Unrest in Northern Ireland and threats against port workers

A lorry arrives at Larne port in Antrim

The Northern Ireland protocol, which was negotiated by the British government, has angered the territory's loyalist community and led to threats against port workers. As a result, some border checks have been stopped as a safety precaution. Riots in Northern Ireland have also been partly attributed to the tensions caused by the Brexit deal.

Online shopping from the EU has got more expensive

Online shopping from the EU has become a lot more expensive

Leaving the EU single market and customs union has also resulted in British consumers being hit with vast charges for trying to buy things from the EU. Though many people had got used to shopping without borders, that is now over, with customs duties and fees imposed on all sorts of mundane transactions, often dwarfing the price of the original purchase.

Mobile roaming charges make a comeback

Roaming charges have made a comeback thanks to Brexit

Anyone who got used to using their phone abroad in recent years will have to snap out of it: roaming charges were abolished by the EU, and have made a comeback in a big way since Britain left the block.

A 4% hit to the economy over the long run

The UK is expected to take an economic hit

The government's own calculations now put the hit to the economy at around 4% of GDP – which is the latest calculation of the Office for Budget Responsibility. The OBR says this effect is around twice the hit expected from the Covid-19 pandemic, whose impact they put at a 2% hit.

Amsterdam surpasses London as a share trading hub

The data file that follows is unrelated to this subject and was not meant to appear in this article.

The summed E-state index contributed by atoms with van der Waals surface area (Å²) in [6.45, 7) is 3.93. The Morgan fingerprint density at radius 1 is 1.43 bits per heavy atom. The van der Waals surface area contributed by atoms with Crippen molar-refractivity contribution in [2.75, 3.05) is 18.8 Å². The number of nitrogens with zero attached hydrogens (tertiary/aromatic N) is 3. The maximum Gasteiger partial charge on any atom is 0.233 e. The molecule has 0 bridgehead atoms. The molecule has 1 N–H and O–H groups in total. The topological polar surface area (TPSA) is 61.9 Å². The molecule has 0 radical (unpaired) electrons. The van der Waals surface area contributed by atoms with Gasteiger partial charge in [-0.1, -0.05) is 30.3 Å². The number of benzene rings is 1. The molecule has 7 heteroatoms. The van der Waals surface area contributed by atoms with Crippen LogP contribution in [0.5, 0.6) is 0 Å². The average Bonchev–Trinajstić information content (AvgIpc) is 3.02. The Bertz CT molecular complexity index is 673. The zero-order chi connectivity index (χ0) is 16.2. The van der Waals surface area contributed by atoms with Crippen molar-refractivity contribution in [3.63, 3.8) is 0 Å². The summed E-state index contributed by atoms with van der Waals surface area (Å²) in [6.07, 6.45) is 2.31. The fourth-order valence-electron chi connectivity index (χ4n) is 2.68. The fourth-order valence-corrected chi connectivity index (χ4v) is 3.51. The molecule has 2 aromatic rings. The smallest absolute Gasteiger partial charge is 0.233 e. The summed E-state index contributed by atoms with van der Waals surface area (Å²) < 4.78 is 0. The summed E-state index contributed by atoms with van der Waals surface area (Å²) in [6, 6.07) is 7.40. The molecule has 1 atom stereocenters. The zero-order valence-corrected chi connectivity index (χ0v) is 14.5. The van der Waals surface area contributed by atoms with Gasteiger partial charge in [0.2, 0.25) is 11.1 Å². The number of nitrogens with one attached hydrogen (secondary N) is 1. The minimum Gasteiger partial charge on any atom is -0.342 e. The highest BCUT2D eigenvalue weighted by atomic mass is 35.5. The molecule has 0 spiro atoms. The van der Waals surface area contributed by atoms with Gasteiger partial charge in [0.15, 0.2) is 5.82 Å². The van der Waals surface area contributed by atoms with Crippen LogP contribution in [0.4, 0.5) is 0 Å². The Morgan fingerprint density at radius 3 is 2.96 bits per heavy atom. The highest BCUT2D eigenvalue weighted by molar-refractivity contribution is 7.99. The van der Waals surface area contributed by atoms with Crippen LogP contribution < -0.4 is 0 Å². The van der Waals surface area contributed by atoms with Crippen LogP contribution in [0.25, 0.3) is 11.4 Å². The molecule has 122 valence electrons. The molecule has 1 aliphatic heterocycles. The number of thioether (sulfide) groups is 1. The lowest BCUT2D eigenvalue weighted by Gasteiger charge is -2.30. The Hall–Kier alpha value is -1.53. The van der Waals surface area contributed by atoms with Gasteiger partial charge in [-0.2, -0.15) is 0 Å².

The City was once unrivalled as a financial powerhouse

Billions of euros in financial trades moved to Amsterdam overnight as new rules banned EU firms from settling transactions in London. €6.5bn (£5.7bn) of daily transactions move from the UK on 1 January – around half of London’s European share trading business.

Disabled people stripped of blue badge rights on holiday

Blue badges help people with reduce mobility park cars closer to where they need to go

People with disabilities travelling to EU countries can no longer automatically expect to use their blue badges – which entitle them to parking and other disabled services. The UK hoped to negotiate deals to keep the perk of membership, but has been unsuccessful with the largest holiday distinations such as Spain, France, Italy, Portugal and Greece .

Musicians and artists hit by visa red-tape

Borders have become harder to cross since Brexit

But the impact of Brexit isn't only financial: like all Brits, musicians have overnight been stripped of their free movement rights, with no exceptions in the trade deal made for touring artists. Industry figures have warned of an "existential threat" to smaller bands who would normally raise their money by touring abroad but for whom it is no longer economical.

Trade losses 178 times bigger than gains

Leaving the world’s largest trade bloc is expected to damage the UK

The government has tried to sell trade deals as a major benefit of leaving the EU. They argue that they can sign new trade deals with other countries. But in reality this hasn't materialised: analysis by the UK Trade Policy Observatory has found that the hit from Brexit will be 178 times bigger than any expected gains from new trade deals.